IN THE NEWS ~ Nexen Takeover by CNOOC likely to close this year

The Canadian Press, VANCOUVERSUN.COM

CALGARY - Calgary-based oil and gas producer Nexen Inc. (TSX:NXY), the
target of China's largest foreign takeover bid to date, said Thursday it
continues to expect the $15.1-billion deal to be completed by the end of this

There has been intense interest in the deal, both because of its size
and because it may finally shed some light on the Canadian government's policy
towards major foreign takeovers - particularly when state-owned companies are

Nexen noted Thursday that the July 23 agreement with China National
Offshore Oil Co. has been approved by its shareholders and that the final
closing remains subject to regulatory approvals.

"We continue to expect the arrangement to close in the fourth
quarter of 2012," Nexen said.

Most of the third-quarter financial report, however, was devoted to
Nexen's operations in Canada, the North Sea, Gulf of Mexico and elsewhere.

Its net income fell to $59 million, or 11 cents per share in the third
quarter from $109 million, or 20 cents per share in the second quarter.

In the third quarter of 2011, Nexen (TSX:NXY) had a net income of $200
million, or 38 cents per share.

The company attributed the fall in profits to lower cash flow and the
impact of several non-recurring items.

At the same time, net debt dropped to $2.36 billion in the third quarter
of 2012. It stood at $3.13 billion in the second quarter and $3.4 billion in
the third quarter of 2011.

The federal government is in the process of studying whether the deal
represents a "net benefit" to Canada.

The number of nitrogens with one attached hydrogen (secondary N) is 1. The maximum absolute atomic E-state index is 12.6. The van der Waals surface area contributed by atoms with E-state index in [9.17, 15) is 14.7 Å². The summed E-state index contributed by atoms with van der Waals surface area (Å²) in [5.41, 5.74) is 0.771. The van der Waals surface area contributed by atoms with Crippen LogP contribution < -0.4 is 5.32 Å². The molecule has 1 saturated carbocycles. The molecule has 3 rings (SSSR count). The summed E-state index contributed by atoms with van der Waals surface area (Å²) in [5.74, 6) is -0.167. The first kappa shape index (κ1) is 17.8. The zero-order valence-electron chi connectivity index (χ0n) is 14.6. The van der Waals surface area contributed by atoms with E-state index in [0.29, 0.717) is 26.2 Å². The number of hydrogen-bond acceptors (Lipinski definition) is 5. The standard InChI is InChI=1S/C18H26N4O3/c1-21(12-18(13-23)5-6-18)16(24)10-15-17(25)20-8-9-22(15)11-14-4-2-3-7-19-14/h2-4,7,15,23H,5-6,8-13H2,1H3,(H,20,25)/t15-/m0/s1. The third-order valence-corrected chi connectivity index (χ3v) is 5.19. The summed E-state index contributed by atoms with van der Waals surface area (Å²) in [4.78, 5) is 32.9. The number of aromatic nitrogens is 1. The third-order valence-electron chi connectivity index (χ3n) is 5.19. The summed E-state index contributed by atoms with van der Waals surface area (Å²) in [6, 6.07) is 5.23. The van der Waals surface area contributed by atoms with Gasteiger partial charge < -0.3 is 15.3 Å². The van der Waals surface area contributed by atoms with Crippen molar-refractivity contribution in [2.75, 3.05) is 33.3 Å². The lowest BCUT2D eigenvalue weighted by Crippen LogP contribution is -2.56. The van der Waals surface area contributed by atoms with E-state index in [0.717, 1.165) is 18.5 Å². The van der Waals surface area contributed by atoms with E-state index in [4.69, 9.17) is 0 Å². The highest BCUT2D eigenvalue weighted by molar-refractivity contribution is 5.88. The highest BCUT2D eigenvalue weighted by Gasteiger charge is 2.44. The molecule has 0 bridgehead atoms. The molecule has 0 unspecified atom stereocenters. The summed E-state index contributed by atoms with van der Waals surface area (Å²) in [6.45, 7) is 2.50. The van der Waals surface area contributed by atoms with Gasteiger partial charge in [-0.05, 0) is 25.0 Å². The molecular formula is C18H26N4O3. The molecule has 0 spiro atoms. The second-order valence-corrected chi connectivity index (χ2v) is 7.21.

The review process is expected to last until mid-November, after which
it may be extended by further 30-day increments with the buyer's consent.

The prospect of a Chinese state-run enterprise taking control of a
Canadian energy company has stoked much political furor.

The NDP has raised a litany of national security, environmental and
human rights concerns with the CNOOC deal.

Opposition natural resources critic Peter Julian also calls the federal
review process to secretive and says it doesn't set up clear enough guidelines
on what constitutes a net benefit to Canada.

"There is a deplorable process in place. It's a mess," he said

"It's difficult for Canadians to determine whether it's in the best
interest of the country because they haven't put forward that clear definition
of net benefit and a process that allows for public consultations."

Canada's spy agency raised a red flag on foreign investment by
state-owned firms in its annual report earlier this year.

Though CSIS didn't name specific countries or companies it said certain
state-owned enterprises have pursued what it called opaque agendas or received
clandestine intelligence support for their pursuits in Canada.

Prime Minister Stephen Harper has said the Nexen-CNOOC deal "raises
a range of difficult policy questions."

At a news conference in Senegal earlier this month, he said there's a
national security angle that factors into Canada's relationship with China.

CNOOC and Nexen weren't strangers when the deal was announced.

Last year, CNOOC scooped up Opti Canada, Nexen's beleaguered minority
partner in its troubled Long Lake oilsands project. The two firms also worked
together in the Gulf of Mexico.

While Nexen's headquarters are in Calgary, its strategic importance to
Canada is questionable. Only about 30 per cent of its forecasted daily
production in 2012 is from its Canadian operations, with the vast majority
coming from offshore platforms in the North Sea and elsewhere around the globe.

Both Nexen and CNOOC have sought to allay concerns about the deal.

CNOOC is to keep the Nexen name and expand the role of the company's
Calgary headquarters to manage not just Nexen's operations, but also some $8
billion of the Chinese company's other assets in North and Central America.